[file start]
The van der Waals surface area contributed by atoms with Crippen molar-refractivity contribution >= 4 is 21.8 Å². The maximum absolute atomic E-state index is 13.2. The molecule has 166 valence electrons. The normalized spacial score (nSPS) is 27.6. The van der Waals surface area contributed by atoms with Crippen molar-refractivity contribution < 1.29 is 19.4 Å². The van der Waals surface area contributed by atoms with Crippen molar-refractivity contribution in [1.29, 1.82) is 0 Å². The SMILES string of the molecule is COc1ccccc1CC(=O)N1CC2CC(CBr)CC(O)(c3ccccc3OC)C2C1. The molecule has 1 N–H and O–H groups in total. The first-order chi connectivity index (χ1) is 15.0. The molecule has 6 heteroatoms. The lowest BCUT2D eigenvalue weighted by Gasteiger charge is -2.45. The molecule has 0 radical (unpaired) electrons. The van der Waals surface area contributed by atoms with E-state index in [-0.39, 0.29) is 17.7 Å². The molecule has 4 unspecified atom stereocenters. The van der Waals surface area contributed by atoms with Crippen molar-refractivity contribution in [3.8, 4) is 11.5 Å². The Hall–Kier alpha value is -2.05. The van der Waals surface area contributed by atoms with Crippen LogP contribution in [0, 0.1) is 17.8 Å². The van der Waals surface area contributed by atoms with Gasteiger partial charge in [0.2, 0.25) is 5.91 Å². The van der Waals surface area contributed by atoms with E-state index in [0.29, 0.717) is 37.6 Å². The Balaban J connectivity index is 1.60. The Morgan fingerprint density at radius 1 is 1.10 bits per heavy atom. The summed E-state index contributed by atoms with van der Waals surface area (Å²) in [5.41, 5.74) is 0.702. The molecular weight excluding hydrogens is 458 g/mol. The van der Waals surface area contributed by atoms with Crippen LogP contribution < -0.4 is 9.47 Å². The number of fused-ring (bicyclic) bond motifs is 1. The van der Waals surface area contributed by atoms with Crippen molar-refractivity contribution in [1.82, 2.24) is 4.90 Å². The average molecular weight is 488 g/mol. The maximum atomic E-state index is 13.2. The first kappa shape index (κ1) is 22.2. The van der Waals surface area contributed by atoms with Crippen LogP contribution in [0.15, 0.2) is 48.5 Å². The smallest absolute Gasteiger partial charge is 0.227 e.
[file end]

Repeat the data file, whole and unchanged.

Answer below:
The van der Waals surface area contributed by atoms with Crippen molar-refractivity contribution >= 4 is 21.8 Å². The maximum absolute atomic E-state index is 13.2. The molecule has 166 valence electrons. The normalized spacial score (nSPS) is 27.6. The van der Waals surface area contributed by atoms with Crippen molar-refractivity contribution < 1.29 is 19.4 Å². The van der Waals surface area contributed by atoms with Crippen molar-refractivity contribution in [1.29, 1.82) is 0 Å². The SMILES string of the molecule is COc1ccccc1CC(=O)N1CC2CC(CBr)CC(O)(c3ccccc3OC)C2C1. The molecule has 1 N–H and O–H groups in total. The first-order chi connectivity index (χ1) is 15.0. The molecule has 6 heteroatoms. The lowest BCUT2D eigenvalue weighted by Gasteiger charge is -2.45. The molecule has 0 radical (unpaired) electrons. The van der Waals surface area contributed by atoms with E-state index in [-0.39, 0.29) is 17.7 Å². The molecule has 4 unspecified atom stereocenters. The van der Waals surface area contributed by atoms with Crippen molar-refractivity contribution in [3.8, 4) is 11.5 Å². The Hall–Kier alpha value is -2.05. The van der Waals surface area contributed by atoms with Crippen LogP contribution in [0, 0.1) is 17.8 Å². The van der Waals surface area contributed by atoms with Gasteiger partial charge in [0.2, 0.25) is 5.91 Å². The van der Waals surface area contributed by atoms with E-state index in [0.29, 0.717) is 37.6 Å². The Balaban J connectivity index is 1.60. The Morgan fingerprint density at radius 1 is 1.10 bits per heavy atom. The summed E-state index contributed by atoms with van der Waals surface area (Å²) in [5.41, 5.74) is 0.702. The molecular weight excluding hydrogens is 458 g/mol. The van der Waals surface area contributed by atoms with Crippen LogP contribution < -0.4 is 9.47 Å². The number of fused-ring (bicyclic) bond motifs is 1. The van der Waals surface area contributed by atoms with Crippen molar-refractivity contribution in [1.82, 2.24) is 4.90 Å². The average molecular weight is 488 g/mol. The maximum atomic E-state index is 13.2. The first kappa shape index (κ1) is 22.2. The van der Waals surface area contributed by atoms with Crippen LogP contribution in [0.15, 0.2) is 48.5 Å². The smallest absolute Gasteiger partial charge is 0.227 e.